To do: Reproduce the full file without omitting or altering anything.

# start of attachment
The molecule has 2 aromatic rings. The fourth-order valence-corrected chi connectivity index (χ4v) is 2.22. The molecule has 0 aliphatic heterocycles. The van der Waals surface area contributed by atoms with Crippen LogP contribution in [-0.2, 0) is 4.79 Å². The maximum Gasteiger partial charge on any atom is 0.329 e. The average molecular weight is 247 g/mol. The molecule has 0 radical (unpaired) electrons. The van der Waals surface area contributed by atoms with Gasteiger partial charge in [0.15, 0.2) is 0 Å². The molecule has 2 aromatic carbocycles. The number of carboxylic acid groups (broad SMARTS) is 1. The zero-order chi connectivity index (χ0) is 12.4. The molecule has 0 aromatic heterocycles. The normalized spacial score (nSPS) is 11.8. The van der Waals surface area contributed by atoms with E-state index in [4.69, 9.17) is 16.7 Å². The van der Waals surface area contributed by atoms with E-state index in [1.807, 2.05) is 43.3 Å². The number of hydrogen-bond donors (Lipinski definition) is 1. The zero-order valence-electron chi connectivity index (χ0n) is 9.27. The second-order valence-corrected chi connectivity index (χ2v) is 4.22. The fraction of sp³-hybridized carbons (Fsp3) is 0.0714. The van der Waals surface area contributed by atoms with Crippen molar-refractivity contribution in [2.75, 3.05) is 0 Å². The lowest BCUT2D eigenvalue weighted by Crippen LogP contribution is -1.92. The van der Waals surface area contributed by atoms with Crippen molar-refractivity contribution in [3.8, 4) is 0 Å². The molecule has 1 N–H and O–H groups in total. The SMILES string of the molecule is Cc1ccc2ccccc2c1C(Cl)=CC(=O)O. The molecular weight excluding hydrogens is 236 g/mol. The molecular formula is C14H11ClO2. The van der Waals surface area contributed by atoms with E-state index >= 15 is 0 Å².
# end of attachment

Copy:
The molecule has 2 aromatic rings. The fourth-order valence-corrected chi connectivity index (χ4v) is 2.22. The molecule has 0 aliphatic heterocycles. The van der Waals surface area contributed by atoms with Crippen LogP contribution in [-0.2, 0) is 4.79 Å². The maximum Gasteiger partial charge on any atom is 0.329 e. The average molecular weight is 247 g/mol. The molecule has 0 radical (unpaired) electrons. The van der Waals surface area contributed by atoms with Gasteiger partial charge in [0.15, 0.2) is 0 Å². The molecule has 2 aromatic carbocycles. The number of carboxylic acid groups (broad SMARTS) is 1. The zero-order chi connectivity index (χ0) is 12.4. The molecule has 0 aromatic heterocycles. The normalized spacial score (nSPS) is 11.8. The van der Waals surface area contributed by atoms with E-state index in [4.69, 9.17) is 16.7 Å². The van der Waals surface area contributed by atoms with E-state index in [1.807, 2.05) is 43.3 Å². The number of hydrogen-bond donors (Lipinski definition) is 1. The zero-order valence-electron chi connectivity index (χ0n) is 9.27. The second-order valence-corrected chi connectivity index (χ2v) is 4.22. The fraction of sp³-hybridized carbons (Fsp3) is 0.0714. The van der Waals surface area contributed by atoms with Crippen molar-refractivity contribution in [2.75, 3.05) is 0 Å². The lowest BCUT2D eigenvalue weighted by Crippen LogP contribution is -1.92. The van der Waals surface area contributed by atoms with Crippen molar-refractivity contribution in [3.8, 4) is 0 Å². The molecule has 1 N–H and O–H groups in total. The SMILES string of the molecule is Cc1ccc2ccccc2c1C(Cl)=CC(=O)O. The molecular weight excluding hydrogens is 236 g/mol. The molecular formula is C14H11ClO2. The van der Waals surface area contributed by atoms with E-state index >= 15 is 0 Å².